Jewish community of Old Town - Orono.

Barry Ginsberg
Ben Sklar's store
Ginsburg Variety Store
Israel Goldman of Old Town, peddler with his horse
Baby Photo, Mickey (Milton) Goldsmith

This section of the Documenting Maine Jewry project has information on the communities of Old Town, Orono.

The coordinator of this site is Beth Hillson . She would welcome additional photographs, documents and oral histories sent to them at dmj @

Local Jewish Organizations

B\'nai Brith Hillel Foundation (Orono) Corbett Hall 201, UMO Orono 207-581-2409 -

Brief History of Old Town-Orono Jewry


DATABASE RESOURCES : Information is available today on

  • 210 individual Jews with strong ties to Old Town - Orono of which 40 record the Old Country origin of first generation immigrants
  • 65 records of burial in Jewish cemeteries for which there are 57 headstone images
  • 34 organizations important to the Old Town - Orono Jewish community of which 8 are Jewish community institutions and 22 are businesses important to the Old Town - Orono Jewish community
  • 62 bibliographic citations and sources pertaining to Old Town - Orono of which 21 are photographs and 0 are oral histories

Recent additions to the Documenting Old Town-Orono Jewry database include

The Documenting Old Town-Orono Jewry (DOTOJ) site is a part of the state-wide Documenting Maine Jewry (DMJ) project. Honoring the Jewish tradition of remembrance, the Documenting Maine Jewry project seeks to tell the story, not just of those individuals, but of the communities they shaped. DMJ's goal is to collect short histories of the many people and organizations that have contributed, over time, to the lives of Maine Jews. Currently the state-wide index has records on over 25,000 Jewish Mainers and 200 Maine Jewish organizations.

People    The questions unavoidably arise: Who is a Jew? And who is a Mainer? On the former, the project takes no position. On the latter, we have used a broad definition including not only those who were born, grew up, or lived here, but also those who are buried here.

Organizations    DWJ is also building a community-based history around the 20 religious and secular institutions that were or are the lifeblood of the Old Town-Orono Jewish community � as well as the source of quite regular souris (headaches). The project is creating 'family trees' of those often-interconnected local institutions: some 180 Jewish service organizations, 94 Jewish religious bodies, 18 Chevra Kaddisha and cemeteries, 15 Jewish camps, and 240 businesses crucial to the economic survival of Maine Jews.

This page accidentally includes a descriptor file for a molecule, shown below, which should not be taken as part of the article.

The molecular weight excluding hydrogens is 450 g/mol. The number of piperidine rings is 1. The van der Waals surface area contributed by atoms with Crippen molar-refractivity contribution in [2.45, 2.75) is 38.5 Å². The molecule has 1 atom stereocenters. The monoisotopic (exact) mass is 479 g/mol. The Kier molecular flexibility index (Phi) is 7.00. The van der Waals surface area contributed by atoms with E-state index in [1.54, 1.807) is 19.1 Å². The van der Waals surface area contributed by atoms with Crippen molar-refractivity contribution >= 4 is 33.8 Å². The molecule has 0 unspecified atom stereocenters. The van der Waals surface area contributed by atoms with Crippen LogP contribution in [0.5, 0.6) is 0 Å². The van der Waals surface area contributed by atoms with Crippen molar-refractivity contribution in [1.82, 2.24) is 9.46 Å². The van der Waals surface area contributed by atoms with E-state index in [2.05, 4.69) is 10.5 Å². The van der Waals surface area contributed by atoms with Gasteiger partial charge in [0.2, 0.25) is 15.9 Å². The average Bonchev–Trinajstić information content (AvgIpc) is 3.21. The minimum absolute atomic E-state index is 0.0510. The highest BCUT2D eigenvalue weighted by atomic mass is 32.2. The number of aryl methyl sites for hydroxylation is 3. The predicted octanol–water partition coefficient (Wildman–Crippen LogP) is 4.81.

Places    The state-wide database has information on Maine Jews from over 90 cities and towns . Users can seek information in a particular town or city or can select a wider area to search on the state map index . Each option allows users to find organizations and people either in these key cities/towns or by county.

Oral Histories    The DOTOJ project is also interested in collecting oral histories.

Sources    The Documenting Maine Jewry methodology is basically a jigsaw approach. We take whatever community, municipal, and cemetery records we have and merge them into a common database. As a result, we face problems of duplication and incompleteness. To minimize those problems, we try to name-match only when we have at least two factual sources for a given name. Ultimately, we feel it is better to have duplicate records than inaccurate information linking two unrelated people with the same names; Jews do love to repeat certain family names. In the name of historic accuracy, we ask families to supplement/correct their information using the on-line edit function on their page, or by emailing correct information to

For security reasons, complete access to the database is available only on request. A full index of all burials , however, is publicly available.

Volunteers    The Old Town-Orono Documenting Maine Jewry effort is largely a volunteer effort; we always welcome more help. Volunteers interested in photographing older Jewish headstones, collecting information on a particular town or organization, transferring data from print to electronic records, or upgrading software should email to

Finances    Financial contributions supplement the volunteer effort by supporting data collection and outreach. DMJ is under the financial supervision of Temple Beth El Portland. Donations are welcome using the Tzedakah box below or by sending a gift (marked DMJ) to the Temple Beth El, 400 Deering Ave, Portland, Maine 04103. Major donors can select a range of contributions to honor their own Maine immigrant family or to inspire and inform the next generation of Maine Jews.

Heart and Soul    The core of the project is the addition of new information by Maine Jews, whether online through the website, by email, or by old-fashioned mail. We encourage all registered users to supplement or correct existing information on individuals using the edit function on each person's page. Historical documents, oral accounts, photographs of community activities, and print articles can be emailed to site coordinator. To get a mailing address, please email describing the materials you would like to share.

Last Updated : 2 September 2010

Page Displayed : / Monday November 30, 2015

Last Updated : June 20, 2015